Public school districts

Private schools

  • Holy Family. Holy Family is affiliated with the Holy Family Catholic Church and currently offers K-8 education.
  • Rose Hill Christian. Rose Hill is affiliated with the Rose Hill Baptist Church and offers K-12.

Other schools

Demographics

Historical populations
Census Pop.  %±
1870 8,573
1880 12,165 41.9%
1890 14,033 15.4%
1900 18,834 34.2%
1910 23,444 24.5%
1920 29,281 24.9%
1930 43,849 49.8%
1940 45,938 4.8%
1950 49,949 8.7%
1960 52,163 4.4%
1970 52,376 0.4%
1980 55,513 6.0%
1990 51,150 −7.9%
2000 49,752 −2.7%
http://ukcc.uky.edu/~census/21019.txt

As of the census[3] of 2000, there were 49,752 people, 20,010 households, and 14,107 families residing in the county. The population density was 311 per square mile (120 /km2). There were 21,976 housing units at an average density of 137 per square mile (53 /km2). The racial makeup of the county was 95.97% White, 2.55% Black or African American, 0.16% Native American, 0.30% Asian, 0.14% from other races, and 0.88% from two or more races. 1.12% of the population were Hispanic or Latino of any race.

There were 20,010 households out of which 28.90% had children under the age of 18 living with them, 55.70% were married couples living together, 11.60% had a female householder with no husband present, and 29.50% were non-families. 26.50% of all households were made up of individuals and 12.20% had someone living alone who was 65 years of age or older. The average household size was 2.38 and the average family size was 2.86.

The age distribution was 21.80% under the age of 18, 8.30% from 18 to 24, 28.70% from 25 to 44, 25.60% from 45 to 64, and 15.60% who were 65 years of age or older. The median age was 40 years. For every 100 females there were 96.00 males. For every 100 females age 18 and over, there were 93.10 males.

The median income for a household in the county was $32,749, and the median income for a family was $41,125. Males had a median income of $35,728 versus $22,591 for females. The per capita income for the county was $18,212. About 11.50% of families and 15.50% of the population were below the poverty line, including 22.40% of those under age 18 and 12.10% of those age 65 or over.

Communities

Cities

Census Designated Places

Unincorporated Communities

See also

References

External links

Coordinates: 38°22′N 82°41′W / 38.36°N 82.69°W / 38.36; -82.69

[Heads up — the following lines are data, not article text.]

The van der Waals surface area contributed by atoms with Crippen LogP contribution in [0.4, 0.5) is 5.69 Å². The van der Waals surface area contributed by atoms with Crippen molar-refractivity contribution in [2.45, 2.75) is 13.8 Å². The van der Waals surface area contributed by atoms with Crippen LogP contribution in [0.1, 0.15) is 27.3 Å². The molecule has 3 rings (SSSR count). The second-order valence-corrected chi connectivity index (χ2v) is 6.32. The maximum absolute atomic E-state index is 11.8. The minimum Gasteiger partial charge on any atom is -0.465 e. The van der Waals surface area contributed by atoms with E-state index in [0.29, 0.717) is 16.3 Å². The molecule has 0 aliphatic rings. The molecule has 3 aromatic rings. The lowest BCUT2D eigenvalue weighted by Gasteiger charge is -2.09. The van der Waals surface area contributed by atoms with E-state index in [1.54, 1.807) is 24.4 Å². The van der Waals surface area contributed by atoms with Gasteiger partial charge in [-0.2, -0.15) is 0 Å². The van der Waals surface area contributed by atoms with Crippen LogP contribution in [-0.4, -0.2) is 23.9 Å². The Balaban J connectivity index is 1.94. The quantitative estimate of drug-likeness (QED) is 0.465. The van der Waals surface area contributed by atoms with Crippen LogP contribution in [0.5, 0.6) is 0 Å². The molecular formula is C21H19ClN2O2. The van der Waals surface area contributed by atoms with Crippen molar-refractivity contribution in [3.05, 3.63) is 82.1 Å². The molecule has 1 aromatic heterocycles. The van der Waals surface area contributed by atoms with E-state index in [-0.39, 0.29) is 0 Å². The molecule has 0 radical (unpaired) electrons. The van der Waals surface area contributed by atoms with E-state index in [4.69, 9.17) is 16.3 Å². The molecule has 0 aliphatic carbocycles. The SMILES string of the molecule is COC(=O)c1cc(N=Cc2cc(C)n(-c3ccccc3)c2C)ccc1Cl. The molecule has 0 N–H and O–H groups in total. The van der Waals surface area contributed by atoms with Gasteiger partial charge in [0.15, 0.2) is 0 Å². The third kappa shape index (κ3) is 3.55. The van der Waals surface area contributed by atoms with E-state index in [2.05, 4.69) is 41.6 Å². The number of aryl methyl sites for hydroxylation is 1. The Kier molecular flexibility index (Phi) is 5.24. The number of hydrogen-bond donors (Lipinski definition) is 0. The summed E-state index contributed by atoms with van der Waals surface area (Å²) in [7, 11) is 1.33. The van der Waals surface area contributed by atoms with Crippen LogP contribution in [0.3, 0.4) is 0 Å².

Genealogy

Up to date as of February 01, 2010

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Boyd County, Kentucky
Map
File:Map of Kentucky highlighting Boyd County.png
Location in the state of Kentucky
Map of the USA highlighting Kentucky
Kentucky's location in the USA
Statistics
Founded 1860
Seat Catlettsburg
Largest City Ashland
Area
 - Total
 - Land
 - Water

 sq mikm²)
 sq mi ( km²)
 sq mi ( km²), 1.02%
wikipedia:Population
 - (2000)
 - Density

49752
Time zone Eastern : UTC-5/-4
Website: www.boydcountyky.com
Named for: Linn Boyd, United States Congressman (1835–1837; 1839–1855) and Lieutenant Governor of Kentucky (1859)
County motto: "Where Coal Meets Iron"

Boyd County is located in the U.S. state of Kentucky. It was formed in 1860. Its 160 square miles are found at the northeastern edge of the state the near the Ohio River and Big Sandy River, nestled in the verdant rolling hills of Appalachia. The county seat is Catlettsburg. Its largest municipality is the city of Ashland.

As of 2000, the county population was 49,752. Boyd County is a part of the Huntington-Ashland (MSA). As of the 2000 census, the MSA had a population of 288,649. 6.

Contents

History

A view heading westbound on Interstate 64 entering the state of Boyd County, Kentucky from West Virginia.


Boyd County was the 107th of 120 counties formed in the state of Kentucky. The county was established in 1860 from parts of surrounding Greenup, Carter, and Lawrence counties. It was named for Linn Boyd of Paducah, former U.S. congressman, Speaker of the United States House of Representatives, who died in 1859 soon after being elected lieutenant governor of Kentucky.

The earliest evidence of human habitation in Boyd County exists in the forms of numerous earthen mounds containing human skeletons and burial goods giving evidence that prehistoric Native Americans inhabited the area. A 1973 archeological find revealed a serpent-shaped mound built of rocks dating to 2000 B.C. and stretching for nine hundred feet along a ridge parallel to the Big Sandy River south of Catlettsburg.

One of the early settlers in what is now Boyd County was Charles ("One-handed Charley") Smith, from Virginia. A veteran of the French and Indian War who had served under Col. George Washington in 1754, Smith received for that service roughly four hundred acres around Chadwicks Creek, where he built a cabin in 1774. Smith died in 1776 and in 1797 this land passed to Alexander Catlett for whom the town of Catlettsburg is named.

The Poage family arrived from Staunton, in October 1799 and formed Poage’s Landing, later renamed the city of Ashland.

Industry

Members of the Poage family built the steam-powered Clinton iron furnace in 1832, the earliest industry in present-day Boyd County. A total of twenty-nine charcoal-fueled iron furnaces operated on the Kentucky side of the Ohio River, seven of them in present-day Boyd County.